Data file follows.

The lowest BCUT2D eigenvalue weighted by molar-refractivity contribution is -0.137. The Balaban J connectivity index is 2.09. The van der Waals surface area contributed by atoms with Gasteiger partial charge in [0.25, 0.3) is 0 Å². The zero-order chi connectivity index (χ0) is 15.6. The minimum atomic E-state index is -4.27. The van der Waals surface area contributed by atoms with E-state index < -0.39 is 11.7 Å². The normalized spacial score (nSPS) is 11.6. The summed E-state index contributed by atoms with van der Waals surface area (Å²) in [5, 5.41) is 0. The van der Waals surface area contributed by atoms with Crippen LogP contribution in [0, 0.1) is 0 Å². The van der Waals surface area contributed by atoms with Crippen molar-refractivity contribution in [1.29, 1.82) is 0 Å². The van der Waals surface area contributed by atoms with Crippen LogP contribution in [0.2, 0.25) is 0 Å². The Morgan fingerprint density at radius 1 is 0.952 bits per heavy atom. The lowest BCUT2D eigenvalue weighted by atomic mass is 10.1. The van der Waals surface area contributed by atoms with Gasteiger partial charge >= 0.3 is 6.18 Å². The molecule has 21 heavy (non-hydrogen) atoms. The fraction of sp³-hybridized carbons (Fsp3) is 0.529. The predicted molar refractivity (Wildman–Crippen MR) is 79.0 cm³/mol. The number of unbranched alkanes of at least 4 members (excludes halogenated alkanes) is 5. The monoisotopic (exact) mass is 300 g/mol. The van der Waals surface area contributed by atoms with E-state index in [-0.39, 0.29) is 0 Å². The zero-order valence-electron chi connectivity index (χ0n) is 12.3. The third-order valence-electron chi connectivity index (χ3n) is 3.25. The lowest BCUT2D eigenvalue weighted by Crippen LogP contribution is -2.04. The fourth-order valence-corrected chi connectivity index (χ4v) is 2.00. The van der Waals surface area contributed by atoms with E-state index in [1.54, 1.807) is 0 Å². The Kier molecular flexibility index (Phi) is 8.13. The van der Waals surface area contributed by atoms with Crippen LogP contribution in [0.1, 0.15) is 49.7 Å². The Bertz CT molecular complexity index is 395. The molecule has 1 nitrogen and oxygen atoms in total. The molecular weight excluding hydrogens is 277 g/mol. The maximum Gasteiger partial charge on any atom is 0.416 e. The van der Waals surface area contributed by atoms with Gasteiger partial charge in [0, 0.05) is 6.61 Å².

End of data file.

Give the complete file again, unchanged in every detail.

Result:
The lowest BCUT2D eigenvalue weighted by molar-refractivity contribution is -0.137. The Balaban J connectivity index is 2.09. The van der Waals surface area contributed by atoms with Gasteiger partial charge in [0.25, 0.3) is 0 Å². The zero-order chi connectivity index (χ0) is 15.6. The minimum atomic E-state index is -4.27. The van der Waals surface area contributed by atoms with E-state index < -0.39 is 11.7 Å². The normalized spacial score (nSPS) is 11.6. The summed E-state index contributed by atoms with van der Waals surface area (Å²) in [5, 5.41) is 0. The van der Waals surface area contributed by atoms with Crippen LogP contribution in [0, 0.1) is 0 Å². The van der Waals surface area contributed by atoms with Crippen molar-refractivity contribution in [1.29, 1.82) is 0 Å². The van der Waals surface area contributed by atoms with Crippen LogP contribution in [0.2, 0.25) is 0 Å². The Morgan fingerprint density at radius 1 is 0.952 bits per heavy atom. The lowest BCUT2D eigenvalue weighted by atomic mass is 10.1. The van der Waals surface area contributed by atoms with Gasteiger partial charge >= 0.3 is 6.18 Å². The molecule has 21 heavy (non-hydrogen) atoms. The fraction of sp³-hybridized carbons (Fsp3) is 0.529. The predicted molar refractivity (Wildman–Crippen MR) is 79.0 cm³/mol. The number of unbranched alkanes of at least 4 members (excludes halogenated alkanes) is 5. The monoisotopic (exact) mass is 300 g/mol. The van der Waals surface area contributed by atoms with E-state index in [-0.39, 0.29) is 0 Å². The zero-order valence-electron chi connectivity index (χ0n) is 12.3. The third-order valence-electron chi connectivity index (χ3n) is 3.25. The lowest BCUT2D eigenvalue weighted by Crippen LogP contribution is -2.04. The fourth-order valence-corrected chi connectivity index (χ4v) is 2.00. The van der Waals surface area contributed by atoms with E-state index in [1.54, 1.807) is 0 Å². The Kier molecular flexibility index (Phi) is 8.13. The van der Waals surface area contributed by atoms with Crippen LogP contribution in [0.1, 0.15) is 49.7 Å². The Bertz CT molecular complexity index is 395. The molecule has 1 nitrogen and oxygen atoms in total. The molecular weight excluding hydrogens is 277 g/mol. The maximum Gasteiger partial charge on any atom is 0.416 e. The van der Waals surface area contributed by atoms with Gasteiger partial charge in [0, 0.05) is 6.61 Å².